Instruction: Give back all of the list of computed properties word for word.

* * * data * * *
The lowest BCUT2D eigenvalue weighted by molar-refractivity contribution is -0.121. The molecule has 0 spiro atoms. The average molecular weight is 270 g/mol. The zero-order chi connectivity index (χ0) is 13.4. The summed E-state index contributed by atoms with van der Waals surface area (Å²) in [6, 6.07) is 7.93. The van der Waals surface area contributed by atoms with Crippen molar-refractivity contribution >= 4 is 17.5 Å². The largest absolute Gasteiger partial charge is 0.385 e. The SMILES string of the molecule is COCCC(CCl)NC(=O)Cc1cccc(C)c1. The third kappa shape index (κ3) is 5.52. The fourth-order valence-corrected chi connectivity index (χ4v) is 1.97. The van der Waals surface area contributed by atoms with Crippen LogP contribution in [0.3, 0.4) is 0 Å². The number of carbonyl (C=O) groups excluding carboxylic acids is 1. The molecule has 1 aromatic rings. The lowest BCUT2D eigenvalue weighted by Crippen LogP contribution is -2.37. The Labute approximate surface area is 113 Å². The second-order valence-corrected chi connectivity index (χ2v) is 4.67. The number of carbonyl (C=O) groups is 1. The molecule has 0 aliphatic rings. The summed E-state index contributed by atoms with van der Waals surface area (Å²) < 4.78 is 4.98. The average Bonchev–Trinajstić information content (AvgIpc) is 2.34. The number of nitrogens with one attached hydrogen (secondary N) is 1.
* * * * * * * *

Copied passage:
The lowest BCUT2D eigenvalue weighted by molar-refractivity contribution is -0.121. The molecule has 0 spiro atoms. The average molecular weight is 270 g/mol. The zero-order chi connectivity index (χ0) is 13.4. The summed E-state index contributed by atoms with van der Waals surface area (Å²) in [6, 6.07) is 7.93. The van der Waals surface area contributed by atoms with Crippen molar-refractivity contribution >= 4 is 17.5 Å². The largest absolute Gasteiger partial charge is 0.385 e. The SMILES string of the molecule is COCCC(CCl)NC(=O)Cc1cccc(C)c1. The third kappa shape index (κ3) is 5.52. The fourth-order valence-corrected chi connectivity index (χ4v) is 1.97. The van der Waals surface area contributed by atoms with Crippen LogP contribution in [0.3, 0.4) is 0 Å². The number of carbonyl (C=O) groups excluding carboxylic acids is 1. The molecule has 1 aromatic rings. The lowest BCUT2D eigenvalue weighted by Crippen LogP contribution is -2.37. The Labute approximate surface area is 113 Å². The second-order valence-corrected chi connectivity index (χ2v) is 4.67. The number of carbonyl (C=O) groups is 1. The molecule has 0 aliphatic rings. The summed E-state index contributed by atoms with van der Waals surface area (Å²) < 4.78 is 4.98. The average Bonchev–Trinajstić information content (AvgIpc) is 2.34. The number of nitrogens with one attached hydrogen (secondary N) is 1.